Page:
With David Aylward, Claudia Barton, Anonymous Bosch, Jem Finer, Andrew Kötting, Eden Kötting, Alan Moore and Iain Sinclair.

21.06.17 HOME Manchester – Andrew Kötting Performance Q&A
23.06.17 ICA London – Andrew Kötting – Iain Sinclair Readings Q&A
25.06.17 East End Film Festival David Aylward – Claudia Barton – Jem Finer – Andrew Kötting – Iain Sinclair – 80 minute Film Performance
23.06.17 Tyneside Newcastle Andrew Kötting Q&A
24.06.17 Curzon Bloomsbury
02.07.17 Curzon Aldgate London Andrew Kötting – Claudia Barton Performance
02.07.17 / 03.07.17 IFI Dublin
03.07.17 / 04.07.17 / 05.07.17 Barbican London
07.07.17 Showroom Sheffield Andrew Kötting Q&A
09.07.17 Watershed Bristol Andrew Kötting Q&A
09.07.17 Broadway Nottingham
11.07.17 Chapter Cardiff
15.07.17 / 16.07.17 Queens Film Theatre Belfast
18.07.17 East Dulwich Picturehouse
19.07.17 Glasgow Film Theatre Glasgow Andrew Kötting Q&A
20.07.17 Filmhouse Edinburgh Andrew Kötting Q&A

Kötting’s project is in large part a lark; and it’s his mixing of fairly serious intellectual conjecture with whimsy, jokes and gossip that gives it its life – SIGHT & SOUND Film Of The Month

The future of humanity will be okay as long as artist, filmmaker and galavanting bohemian, Andrew Kötting, just keeps on keeping on.

He’s Chaucer with an iPhone, capturing the bruised landscapes of Olde Albion and keeping a record of his rambling, shambling pilgrimages, all in memory of fallen eccentrics.



Lost events: EDGELANDS

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Big brother is watching

I seem to have added Big Brother to the website. It’s a widget that tracks readers via geolocation. It’s interesting and quicker than checking the logs of the web server, but it’s kinda scary.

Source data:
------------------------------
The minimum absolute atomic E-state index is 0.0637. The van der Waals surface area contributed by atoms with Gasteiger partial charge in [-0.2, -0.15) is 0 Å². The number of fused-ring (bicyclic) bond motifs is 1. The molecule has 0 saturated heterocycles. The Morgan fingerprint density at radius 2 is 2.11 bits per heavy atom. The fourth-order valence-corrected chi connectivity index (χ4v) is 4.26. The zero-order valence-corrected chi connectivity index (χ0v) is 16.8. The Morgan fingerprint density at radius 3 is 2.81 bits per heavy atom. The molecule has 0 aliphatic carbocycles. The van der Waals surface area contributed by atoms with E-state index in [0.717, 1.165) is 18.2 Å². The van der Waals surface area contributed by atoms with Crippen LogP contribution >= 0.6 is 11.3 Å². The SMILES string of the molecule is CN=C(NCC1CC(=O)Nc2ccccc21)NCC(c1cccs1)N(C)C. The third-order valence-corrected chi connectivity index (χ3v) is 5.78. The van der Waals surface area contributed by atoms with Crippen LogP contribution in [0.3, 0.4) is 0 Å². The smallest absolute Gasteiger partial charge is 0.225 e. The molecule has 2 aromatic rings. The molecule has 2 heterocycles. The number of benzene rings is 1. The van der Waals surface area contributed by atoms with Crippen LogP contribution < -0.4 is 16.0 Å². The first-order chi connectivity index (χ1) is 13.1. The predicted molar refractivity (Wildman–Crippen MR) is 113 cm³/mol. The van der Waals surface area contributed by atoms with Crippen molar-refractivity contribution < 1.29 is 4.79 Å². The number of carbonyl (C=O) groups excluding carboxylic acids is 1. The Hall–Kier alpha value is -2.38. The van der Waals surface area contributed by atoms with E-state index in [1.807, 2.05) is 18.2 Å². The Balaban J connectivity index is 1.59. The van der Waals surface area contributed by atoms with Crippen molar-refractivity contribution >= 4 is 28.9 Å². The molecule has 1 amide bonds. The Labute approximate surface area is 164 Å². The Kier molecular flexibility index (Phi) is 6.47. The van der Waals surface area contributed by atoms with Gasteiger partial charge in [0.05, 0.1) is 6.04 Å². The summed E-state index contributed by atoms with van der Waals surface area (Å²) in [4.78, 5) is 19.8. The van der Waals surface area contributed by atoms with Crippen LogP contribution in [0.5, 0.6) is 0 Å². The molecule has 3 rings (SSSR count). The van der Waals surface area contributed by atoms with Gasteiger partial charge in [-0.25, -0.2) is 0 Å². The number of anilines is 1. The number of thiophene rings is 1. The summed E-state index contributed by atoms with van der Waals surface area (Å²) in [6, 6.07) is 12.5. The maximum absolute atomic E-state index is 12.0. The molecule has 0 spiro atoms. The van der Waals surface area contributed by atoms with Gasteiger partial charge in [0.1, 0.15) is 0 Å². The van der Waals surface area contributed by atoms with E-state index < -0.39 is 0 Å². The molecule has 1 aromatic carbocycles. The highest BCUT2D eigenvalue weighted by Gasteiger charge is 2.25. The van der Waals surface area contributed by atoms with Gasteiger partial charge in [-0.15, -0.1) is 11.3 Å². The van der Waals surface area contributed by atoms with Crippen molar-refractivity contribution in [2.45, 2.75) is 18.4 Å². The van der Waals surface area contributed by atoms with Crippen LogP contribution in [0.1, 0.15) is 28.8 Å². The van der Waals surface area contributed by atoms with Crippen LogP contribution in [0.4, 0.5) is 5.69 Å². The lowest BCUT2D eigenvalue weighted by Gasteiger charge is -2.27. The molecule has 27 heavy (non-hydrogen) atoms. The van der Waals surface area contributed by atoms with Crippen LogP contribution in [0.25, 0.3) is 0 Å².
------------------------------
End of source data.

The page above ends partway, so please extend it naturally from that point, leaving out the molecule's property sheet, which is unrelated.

What do you think, readers? Should I remove it?


Stretched City: Pushing Against the Current in the Last London

21 June 2017 6 – 8 pm
Darwin Lecture Theatre, University College London, Gower Street, London WC1 6XA

Iain Sinclair explores the condition of perceived groundlessness in the stretched city that London has become, by way of memory raids, recovered texts, visionary encounters and the constant pressure to step beyond our knowledge, beyond our restricted permissions. His project: to make London a map of what we need, what we love.

The lecture is the second to be held by Livingmaps in memory of the work of William Bunge, pioneer of expeditionary geography and author of ‘Fitzgerald: diary of a revolution.’ It inaugurates a series exploring what it means to be a Londoner today, as part of an initiative to create a Citizens Atlas of London.

Applied Ballardianism – A Theory of Nothing

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Applied Ballardianism

A Theory of Nothing

by Simon Sellars 

The mediascapes of late capitalism reconfigure erotic responses and trigger primal aggression; under constant surveillance, we occupy simulations of ourselves, private estates on a hyper connected globe; fictions reprogram reality, memories are rewritten by the future…

Fleeing the excesses of ’90s cyberculture, a young researcher sets out to systematically analyse the obsessively reiterated themes of a writer who prophesied the disorienting future we now inhabit. The story of his failure is as disturbingly psychotropic as those of his magus—J.G. Ballard, a prophet of the post-postmodern, voluptuary of the car crash, surgeon of the pathological virtualities pulsing beneath the surface of reality.

Plagued by obsessive fears, defeated by the tedium of academia, yet still certain that everything connects to Ballard, his academic thesis collapses into a series of delirious travelogues, deranged speculations and tormented meditations on time, memory, and loss. Abandoning literary interpretation and renouncing all scholarly distance, he finally accepts the deep assignment that has run throughout his entire life and embarks on a rogue fieldwork project: Applied Ballardianism, a new discipline and a new ideal for living. Only the darkest impulses, the most morbid obsessions, and the most apocalyptic paranoia can uncover the technological mutations of inner space.

An existential odyssey inextricably weaving together lived experience and theoretical insight, this startling autobiographical hyperfiction surveys and dissects a world where everything connects and global technological delirium is the norm—a world become unmistakably Ballardian.

Urbanomic (